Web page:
Pictured are former United States President Barack Obama (wearing blue tie), Ohio 9th Congressional District Congresswoman Marcy Kaptur (wearing red-brown hair and blue suit), Ohio 11th Congressional District Congresswoman Marcia L. Fudge ( wearing Afro and blue-green suit), U.S. House of Representatives Minority Leader Nancy Pelosi (wearing dark brown hair, beads and a light-blue suit), Georgia Congressman John Lewis (wearing red tie), and Ohio Democratic Party Chairman David Pepper (wearing blue suit and blue tie)
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CLEVELAND URBAN NEWS.COM-WASHINGTON, D.C.- A vote on a bill that would have scrapped Obamacare, former president Barack Obama's signature universal healthcare initiative that is officially known as the Affordable Care Act, was pulled from consideration on Friday as the controversial measure pushed by President Donald Trump, House Speaker Paul Ryan and a cadre of congressional Republicans was headed for failure had it gone before the U.S. House of Representatives as planned.
The House GOP bill at issue, a measure to repeal and replace Obamacare that is laced with tax credits and other accommodations for the nation's most wealthiest people, has essentially been pulled, a stunning defeat for President Trump and congressional Republicans, and a possible end to their contentious seven-year health care battle.
For now, and maybe forever, the most reputable policy agenda of the nation's first Black president, which provides health insurance for more that 20 million Americans, Black and poor people included, has survived.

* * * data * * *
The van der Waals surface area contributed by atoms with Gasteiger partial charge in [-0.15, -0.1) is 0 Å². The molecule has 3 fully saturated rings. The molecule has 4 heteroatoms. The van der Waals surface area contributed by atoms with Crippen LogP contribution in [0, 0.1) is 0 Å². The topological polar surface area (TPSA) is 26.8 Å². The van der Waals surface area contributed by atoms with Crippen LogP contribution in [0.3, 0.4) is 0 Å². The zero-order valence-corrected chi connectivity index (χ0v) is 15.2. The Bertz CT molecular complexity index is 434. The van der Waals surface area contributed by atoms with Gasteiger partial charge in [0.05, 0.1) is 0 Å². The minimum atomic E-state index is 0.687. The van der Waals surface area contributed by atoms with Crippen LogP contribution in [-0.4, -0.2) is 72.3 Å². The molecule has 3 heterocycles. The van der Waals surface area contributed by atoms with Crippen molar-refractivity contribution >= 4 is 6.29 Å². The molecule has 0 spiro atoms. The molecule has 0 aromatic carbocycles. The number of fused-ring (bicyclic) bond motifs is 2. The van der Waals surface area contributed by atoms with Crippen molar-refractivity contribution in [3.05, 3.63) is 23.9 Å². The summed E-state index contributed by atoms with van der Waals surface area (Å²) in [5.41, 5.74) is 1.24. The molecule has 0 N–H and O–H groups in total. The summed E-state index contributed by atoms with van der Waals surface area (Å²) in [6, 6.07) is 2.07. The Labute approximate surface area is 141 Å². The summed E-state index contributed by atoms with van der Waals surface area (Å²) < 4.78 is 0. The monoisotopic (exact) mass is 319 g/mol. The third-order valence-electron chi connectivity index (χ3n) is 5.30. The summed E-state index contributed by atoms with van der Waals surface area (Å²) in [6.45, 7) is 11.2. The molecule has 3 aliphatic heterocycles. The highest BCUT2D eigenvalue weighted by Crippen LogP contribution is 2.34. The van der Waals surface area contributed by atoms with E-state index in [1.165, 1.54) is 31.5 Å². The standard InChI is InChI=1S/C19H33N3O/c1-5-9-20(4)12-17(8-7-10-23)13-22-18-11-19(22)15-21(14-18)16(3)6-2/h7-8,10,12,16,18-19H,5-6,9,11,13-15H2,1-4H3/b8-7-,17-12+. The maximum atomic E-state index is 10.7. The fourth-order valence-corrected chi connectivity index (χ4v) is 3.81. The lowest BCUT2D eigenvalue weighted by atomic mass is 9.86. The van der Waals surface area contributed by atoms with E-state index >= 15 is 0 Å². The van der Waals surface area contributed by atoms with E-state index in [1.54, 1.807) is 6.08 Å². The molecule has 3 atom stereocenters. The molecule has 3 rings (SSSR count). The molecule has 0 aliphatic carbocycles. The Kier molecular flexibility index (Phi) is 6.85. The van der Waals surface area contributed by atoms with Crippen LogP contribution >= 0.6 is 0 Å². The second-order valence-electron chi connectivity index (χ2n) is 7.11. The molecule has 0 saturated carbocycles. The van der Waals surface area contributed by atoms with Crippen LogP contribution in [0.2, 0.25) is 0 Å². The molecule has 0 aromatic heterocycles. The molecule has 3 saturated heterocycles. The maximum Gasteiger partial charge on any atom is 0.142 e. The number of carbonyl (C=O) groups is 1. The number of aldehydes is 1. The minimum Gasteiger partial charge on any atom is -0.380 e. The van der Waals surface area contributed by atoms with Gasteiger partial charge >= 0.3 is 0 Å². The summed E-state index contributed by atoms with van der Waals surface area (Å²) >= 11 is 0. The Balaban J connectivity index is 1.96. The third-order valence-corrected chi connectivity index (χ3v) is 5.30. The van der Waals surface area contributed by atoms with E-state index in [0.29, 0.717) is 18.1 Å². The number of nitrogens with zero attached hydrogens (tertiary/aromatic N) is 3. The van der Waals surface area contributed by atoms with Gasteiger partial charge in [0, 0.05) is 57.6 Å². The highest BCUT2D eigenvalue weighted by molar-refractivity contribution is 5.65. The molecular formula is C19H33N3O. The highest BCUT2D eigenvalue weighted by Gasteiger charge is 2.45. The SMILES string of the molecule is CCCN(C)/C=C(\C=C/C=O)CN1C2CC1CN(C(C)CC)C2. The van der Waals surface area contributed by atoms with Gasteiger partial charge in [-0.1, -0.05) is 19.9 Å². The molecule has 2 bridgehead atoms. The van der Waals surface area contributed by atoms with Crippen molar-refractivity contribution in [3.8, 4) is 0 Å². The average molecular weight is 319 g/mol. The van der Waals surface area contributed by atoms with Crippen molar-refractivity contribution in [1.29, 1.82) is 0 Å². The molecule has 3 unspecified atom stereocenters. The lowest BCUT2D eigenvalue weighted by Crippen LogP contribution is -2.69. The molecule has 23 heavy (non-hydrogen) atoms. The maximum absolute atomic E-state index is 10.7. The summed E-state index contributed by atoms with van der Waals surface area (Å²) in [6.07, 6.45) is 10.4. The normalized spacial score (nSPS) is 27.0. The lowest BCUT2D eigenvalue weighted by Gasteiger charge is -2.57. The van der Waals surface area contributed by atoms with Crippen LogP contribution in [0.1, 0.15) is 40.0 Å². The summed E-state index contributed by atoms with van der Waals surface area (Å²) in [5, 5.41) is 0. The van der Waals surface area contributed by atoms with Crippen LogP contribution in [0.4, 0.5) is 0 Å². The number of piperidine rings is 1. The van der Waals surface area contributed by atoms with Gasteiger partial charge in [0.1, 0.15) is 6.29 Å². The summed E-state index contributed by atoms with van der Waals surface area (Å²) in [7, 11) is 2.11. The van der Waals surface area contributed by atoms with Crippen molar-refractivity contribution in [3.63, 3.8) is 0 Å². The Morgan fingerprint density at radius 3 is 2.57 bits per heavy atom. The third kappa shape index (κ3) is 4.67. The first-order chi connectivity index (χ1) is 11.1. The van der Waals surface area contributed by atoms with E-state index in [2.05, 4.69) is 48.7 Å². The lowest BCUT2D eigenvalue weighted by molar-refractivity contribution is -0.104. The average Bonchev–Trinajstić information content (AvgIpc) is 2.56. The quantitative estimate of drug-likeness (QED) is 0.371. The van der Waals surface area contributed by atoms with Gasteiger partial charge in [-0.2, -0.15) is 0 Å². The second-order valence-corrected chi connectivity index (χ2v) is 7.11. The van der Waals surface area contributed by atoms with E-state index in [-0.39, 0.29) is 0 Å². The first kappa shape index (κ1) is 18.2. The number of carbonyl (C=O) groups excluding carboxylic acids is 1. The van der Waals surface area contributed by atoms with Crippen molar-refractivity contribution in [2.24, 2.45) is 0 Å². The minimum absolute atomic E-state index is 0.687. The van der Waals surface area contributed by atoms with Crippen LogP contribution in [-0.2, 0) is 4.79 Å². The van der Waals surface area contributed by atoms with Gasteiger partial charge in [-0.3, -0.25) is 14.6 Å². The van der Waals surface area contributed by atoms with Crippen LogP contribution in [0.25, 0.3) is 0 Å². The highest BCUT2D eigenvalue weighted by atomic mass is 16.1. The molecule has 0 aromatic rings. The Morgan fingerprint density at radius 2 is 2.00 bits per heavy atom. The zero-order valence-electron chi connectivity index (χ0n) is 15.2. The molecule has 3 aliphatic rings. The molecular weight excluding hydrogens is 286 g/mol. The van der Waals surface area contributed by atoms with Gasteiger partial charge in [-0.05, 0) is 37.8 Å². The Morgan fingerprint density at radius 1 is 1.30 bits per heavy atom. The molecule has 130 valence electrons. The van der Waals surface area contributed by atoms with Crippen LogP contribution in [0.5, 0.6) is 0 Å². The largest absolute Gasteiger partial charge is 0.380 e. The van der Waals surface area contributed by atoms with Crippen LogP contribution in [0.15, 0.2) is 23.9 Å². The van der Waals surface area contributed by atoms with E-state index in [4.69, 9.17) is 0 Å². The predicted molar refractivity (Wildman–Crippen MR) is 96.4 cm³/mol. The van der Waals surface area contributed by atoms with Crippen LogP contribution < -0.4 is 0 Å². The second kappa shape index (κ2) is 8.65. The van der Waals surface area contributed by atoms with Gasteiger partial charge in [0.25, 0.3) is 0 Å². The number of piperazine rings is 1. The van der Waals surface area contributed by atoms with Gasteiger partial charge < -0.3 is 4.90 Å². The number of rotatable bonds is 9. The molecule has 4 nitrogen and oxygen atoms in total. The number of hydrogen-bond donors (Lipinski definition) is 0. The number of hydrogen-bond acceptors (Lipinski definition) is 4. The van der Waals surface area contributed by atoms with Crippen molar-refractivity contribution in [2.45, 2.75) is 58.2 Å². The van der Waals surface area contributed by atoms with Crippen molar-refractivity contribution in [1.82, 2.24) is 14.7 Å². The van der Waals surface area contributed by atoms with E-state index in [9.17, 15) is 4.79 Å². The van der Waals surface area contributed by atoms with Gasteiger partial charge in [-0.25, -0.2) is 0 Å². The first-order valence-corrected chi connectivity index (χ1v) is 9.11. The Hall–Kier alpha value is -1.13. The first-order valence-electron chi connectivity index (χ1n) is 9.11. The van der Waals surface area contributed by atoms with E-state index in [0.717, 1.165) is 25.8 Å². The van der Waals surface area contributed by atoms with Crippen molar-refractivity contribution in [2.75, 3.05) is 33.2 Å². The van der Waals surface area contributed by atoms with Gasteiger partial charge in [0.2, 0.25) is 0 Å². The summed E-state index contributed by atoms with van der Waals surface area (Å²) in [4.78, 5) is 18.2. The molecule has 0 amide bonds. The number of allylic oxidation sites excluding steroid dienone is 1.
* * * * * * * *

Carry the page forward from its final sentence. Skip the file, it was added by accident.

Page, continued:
The Republican defeat comes a day before the bill, dubbed the American Health Care Act of 2017, was delayed on Thursday due to a lack of support, and two days after the 7th anniversary on the Affordable Care Act, a federal law adopted by congress and signed into law in 2010.
House Minority Leader Nancy Pelosi and former vice president Joe Biden led a rally on March 22 outside of the capital in Washington D.C. to cerebrate the 7th anniversary of Obamacare.
It obviously helped.
A Democrat, Pelosi was jubilant on Friday, and called the bill's defeat "a victory for the American people."
Not one House Democrat was on board in support of the bill.
Led by the NAACP, Civil Rights organizations and Black leaders across the country panned any repeal, saying Obamacare is a health care savior to the Black community and poor and elderly people, and women and children that lacked accessibility until Obama rescued them
"I oppose this bill with every breath in my body," said longtime Congressman John Lewis in speaking Friday on the House floor before the planned vote that later went haywire for Republicans.
A federal lawmaker representing Georgia who is Black and marched with the late Civil Rights icon the Rev Dr. Martin Luther King Jr., Lewis said "We must not give up. We can do better. Vote no on this bill."
Ohio 11th Congressional District Congresswoman Marcia L. Fudge, a Cleveland Democrat whose largely Black congressional district includes parts of the majority Black major metropolitan city of Cleveland, called the bill a sham that benefits the wealthy and the healthy and undermines the sick and the poor.
"For all of the rhetoric about freedom and choices this bill sends a clear message to every American as to where the priorities of the Republicans lie," said Fudge, who spoke along with Lewis and a host of other congressional Democrats, also Friday on the House floor. "Tax breaks to the wealthy have been more valuable than life saving care."
9th Congressional District Congresswoman Marcy Kaptur, Toledo Democrat whose congressional district extends to Cleveland, did not mesh words either in delivering her healthcare speech to fellow House members.
"This bill was always a giant tax cut for the rich," said Kaptur on the House floor and in a press release Friday afternoon to Cleveland Urban News.Com, Ohio's most read digital Black newspaper. "Its defeat is a great victory for the American people and the 900,000 Ohioans who now have insurance under the Affordable Care Act."